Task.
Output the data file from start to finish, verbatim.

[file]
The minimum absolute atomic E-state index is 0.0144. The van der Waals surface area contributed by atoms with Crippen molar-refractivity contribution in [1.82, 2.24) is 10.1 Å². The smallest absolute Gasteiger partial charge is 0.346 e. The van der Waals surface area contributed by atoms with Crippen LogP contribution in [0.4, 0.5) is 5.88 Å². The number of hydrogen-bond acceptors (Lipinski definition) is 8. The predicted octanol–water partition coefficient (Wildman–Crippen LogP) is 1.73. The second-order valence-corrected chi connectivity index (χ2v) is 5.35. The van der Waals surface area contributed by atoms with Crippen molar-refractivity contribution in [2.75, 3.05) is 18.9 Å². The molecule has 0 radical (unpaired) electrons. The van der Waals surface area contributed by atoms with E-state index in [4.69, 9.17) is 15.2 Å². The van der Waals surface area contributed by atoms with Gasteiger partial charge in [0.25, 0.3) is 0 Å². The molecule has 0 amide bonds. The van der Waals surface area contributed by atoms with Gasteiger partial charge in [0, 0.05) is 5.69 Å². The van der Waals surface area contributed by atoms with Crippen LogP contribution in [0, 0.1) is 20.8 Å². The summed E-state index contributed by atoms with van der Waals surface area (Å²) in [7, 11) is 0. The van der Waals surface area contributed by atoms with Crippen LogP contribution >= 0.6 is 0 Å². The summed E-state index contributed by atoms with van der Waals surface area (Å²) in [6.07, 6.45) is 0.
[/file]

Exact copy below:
The minimum absolute atomic E-state index is 0.0144. The van der Waals surface area contributed by atoms with Crippen molar-refractivity contribution in [1.82, 2.24) is 10.1 Å². The smallest absolute Gasteiger partial charge is 0.346 e. The van der Waals surface area contributed by atoms with Crippen LogP contribution in [0.4, 0.5) is 5.88 Å². The number of hydrogen-bond acceptors (Lipinski definition) is 8. The predicted octanol–water partition coefficient (Wildman–Crippen LogP) is 1.73. The second-order valence-corrected chi connectivity index (χ2v) is 5.35. The van der Waals surface area contributed by atoms with Crippen molar-refractivity contribution in [2.75, 3.05) is 18.9 Å². The molecule has 0 radical (unpaired) electrons. The van der Waals surface area contributed by atoms with E-state index in [4.69, 9.17) is 15.2 Å². The van der Waals surface area contributed by atoms with Gasteiger partial charge in [0.25, 0.3) is 0 Å². The molecule has 0 amide bonds. The van der Waals surface area contributed by atoms with Gasteiger partial charge in [0, 0.05) is 5.69 Å². The van der Waals surface area contributed by atoms with Crippen LogP contribution in [0, 0.1) is 20.8 Å². The summed E-state index contributed by atoms with van der Waals surface area (Å²) in [7, 11) is 0. The van der Waals surface area contributed by atoms with Crippen LogP contribution >= 0.6 is 0 Å². The summed E-state index contributed by atoms with van der Waals surface area (Å²) in [6.07, 6.45) is 0.